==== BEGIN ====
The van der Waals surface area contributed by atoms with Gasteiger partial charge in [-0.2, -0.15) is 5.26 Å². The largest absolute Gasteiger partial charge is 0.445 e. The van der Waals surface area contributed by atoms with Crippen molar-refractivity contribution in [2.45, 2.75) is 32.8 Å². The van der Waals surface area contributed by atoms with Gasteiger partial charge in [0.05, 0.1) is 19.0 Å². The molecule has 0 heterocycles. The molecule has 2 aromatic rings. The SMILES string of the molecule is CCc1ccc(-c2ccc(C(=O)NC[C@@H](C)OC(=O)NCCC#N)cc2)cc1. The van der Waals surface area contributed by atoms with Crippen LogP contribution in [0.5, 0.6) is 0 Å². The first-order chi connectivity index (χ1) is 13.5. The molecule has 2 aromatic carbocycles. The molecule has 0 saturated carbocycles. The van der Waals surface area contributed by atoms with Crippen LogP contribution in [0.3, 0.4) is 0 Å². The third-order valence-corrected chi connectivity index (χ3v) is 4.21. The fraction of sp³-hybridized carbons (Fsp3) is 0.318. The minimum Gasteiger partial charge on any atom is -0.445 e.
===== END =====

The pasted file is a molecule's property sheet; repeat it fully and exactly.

The van der Waals surface area contributed by atoms with Gasteiger partial charge in [-0.2, -0.15) is 5.26 Å². The largest absolute Gasteiger partial charge is 0.445 e. The van der Waals surface area contributed by atoms with Crippen molar-refractivity contribution in [2.45, 2.75) is 32.8 Å². The van der Waals surface area contributed by atoms with Gasteiger partial charge in [0.05, 0.1) is 19.0 Å². The molecule has 0 heterocycles. The molecule has 2 aromatic rings. The SMILES string of the molecule is CCc1ccc(-c2ccc(C(=O)NC[C@@H](C)OC(=O)NCCC#N)cc2)cc1. The van der Waals surface area contributed by atoms with Crippen LogP contribution in [0.5, 0.6) is 0 Å². The first-order chi connectivity index (χ1) is 13.5. The molecule has 2 aromatic carbocycles. The molecule has 0 saturated carbocycles. The van der Waals surface area contributed by atoms with Crippen LogP contribution in [0.3, 0.4) is 0 Å². The third-order valence-corrected chi connectivity index (χ3v) is 4.21. The fraction of sp³-hybridized carbons (Fsp3) is 0.318. The minimum Gasteiger partial charge on any atom is -0.445 e.